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Traceability and transparency in supply chains for agricultural and forest commodities

A review of success factors and enabling conditions to improve resource use and reduce forest loss. Report








Fripp, E., J. Gorman, T. Schneider, S. Smith, J. Paul, T. Neeff, F. Marietti, L. Vary, A. Zosel-Harper. 2023. “Traceability and transparency in supply chains for agricultural and forest commodities:
A review of success factors and enabling conditions to improve resource use and reduce forest loss.” Report. Washington, DC: World Resources Institute. Available online at doi.org/10.46830/
wrirpt.22.00156.



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    “Agrifood value chains of small and medium-sized producers in the Near East and North Africa region have the potential to generate more value through improved access to high-value markets. Limited logistics capacity in the region, coupled with lack of access to continuous cold chain, has resulted in weak supply chain management, high level of food loss, lack of compliance with food quality and safety standards; information asymmetries; and unfair value distribution, affecting income and livelihood of small and medium-sized producers. Improving traceability and transparency along the agrifood value chains can help building consumers' trust by better tracking the origin of food, identifying, detecting and mitigating the impact of food safety and quality issues in a timely manner and enhancing price visibility and information sharing on value distribution in each stage of the value chain. Digital technologies can play an important role in enhancing traceability and transparency by ensuring the collection of comprehensive, consistent and reliable data along the supply chain, real-time tracking, easy aggregation, integration, analysis and sharing of data. Despite the recognition of game changing potential, few studies have analysed the feasibility of application of these technologies to improve traceability and transparency of value chains, from farm-gate to market, in the region. To fill this gap in knowledge, this study was conducted to understand the digital landscape in the region, examine barriers and incentives for uptake of these technologies and to propose solutions that can improve the adoption rate and sustainability of digital technologies for small and medium-sized producers.”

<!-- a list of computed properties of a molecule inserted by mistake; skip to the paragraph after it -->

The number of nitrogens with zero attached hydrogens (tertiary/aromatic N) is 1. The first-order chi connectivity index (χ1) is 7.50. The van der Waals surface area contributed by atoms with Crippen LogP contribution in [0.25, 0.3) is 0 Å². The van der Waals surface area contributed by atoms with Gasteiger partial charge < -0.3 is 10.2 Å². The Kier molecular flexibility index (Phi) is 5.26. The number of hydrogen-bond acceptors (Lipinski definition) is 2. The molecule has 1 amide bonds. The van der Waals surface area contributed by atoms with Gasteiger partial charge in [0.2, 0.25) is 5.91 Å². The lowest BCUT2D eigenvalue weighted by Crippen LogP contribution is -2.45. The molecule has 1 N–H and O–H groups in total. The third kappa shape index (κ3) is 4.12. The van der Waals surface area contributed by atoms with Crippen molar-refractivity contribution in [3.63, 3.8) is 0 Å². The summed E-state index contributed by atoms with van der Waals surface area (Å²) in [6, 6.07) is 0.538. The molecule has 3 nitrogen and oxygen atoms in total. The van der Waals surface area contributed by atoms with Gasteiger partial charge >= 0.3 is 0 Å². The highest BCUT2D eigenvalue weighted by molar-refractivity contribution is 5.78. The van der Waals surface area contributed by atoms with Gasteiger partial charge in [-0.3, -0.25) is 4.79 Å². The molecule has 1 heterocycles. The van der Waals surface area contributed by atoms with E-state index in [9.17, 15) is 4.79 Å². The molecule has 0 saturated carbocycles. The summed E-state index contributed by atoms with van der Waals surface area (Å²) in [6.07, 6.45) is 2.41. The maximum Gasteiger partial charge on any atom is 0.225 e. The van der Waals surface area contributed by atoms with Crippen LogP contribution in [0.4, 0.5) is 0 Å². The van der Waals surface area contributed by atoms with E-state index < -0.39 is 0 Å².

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    Since the mid-1990s, traceability has become a popular concept in industrial logistics, regardless of the production regime and type of product. Implementing traceability systems across the food supply chain is seen as crucial for increasing food quality and safety, for optimizing production or for documenting sustainability. However, implementation of traceability systems in the seafood sector seems to be stagnating. Against this backdrop, the main objective of this study is to define and analyse in detail seafood traceability benefits related to regulatory compliance, supply chain management improvements, market access facilitation, and risk mitigation. To support this objective, the study collects and compiles policy incentives from governments and industry associations to encourage the establishment of company seafood traceability. In addition, this study updates information regarding existing traceability standards and norms serving various purposes in the seafood sector. Based on a thorough analysis of speciality literature and the extensive experience of the authors, this study formulates several recommendations that are relevant for a wide range of stakeholders in the seafood sector.
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    The new EU Regulation for Deforestation-Free Imports (EUDR) stipulates that by 2025, certain commodities may only be imported to the European Union if it can be proven that they have been produced on land that has not been subjected to deforestation or forest degradation. One of these commodities – coffee – is a source of income for farmers in Guatemala and Honduras, representing 14 percent and 52 percent of these countries’ agrifood exports respectively. In 2023, one fifth of all Guatemalan coffee and half of the coffee exported from Honduras was destined to the European Union, and the majority was produced by smallholders whose livelihoods face significant threats from climate change and rising production costs. In this context, the public and private actors who manage and govern the coffee supply chains in these countries must develop cost-effective traceability systems that can help farmers verify the deforestation-free origin of their coffee without worsening the economic pressures that they currently face. This report examines the economic and political structures of the coffee supply chains in Guatemala and Honduras with respect to potential traceability systems that could satisfy the requirements of the EUDR. This publication is part of the Country Investment Highlights series under the FAO Investment Centre's Knowledge for Investment (K4I) programme.

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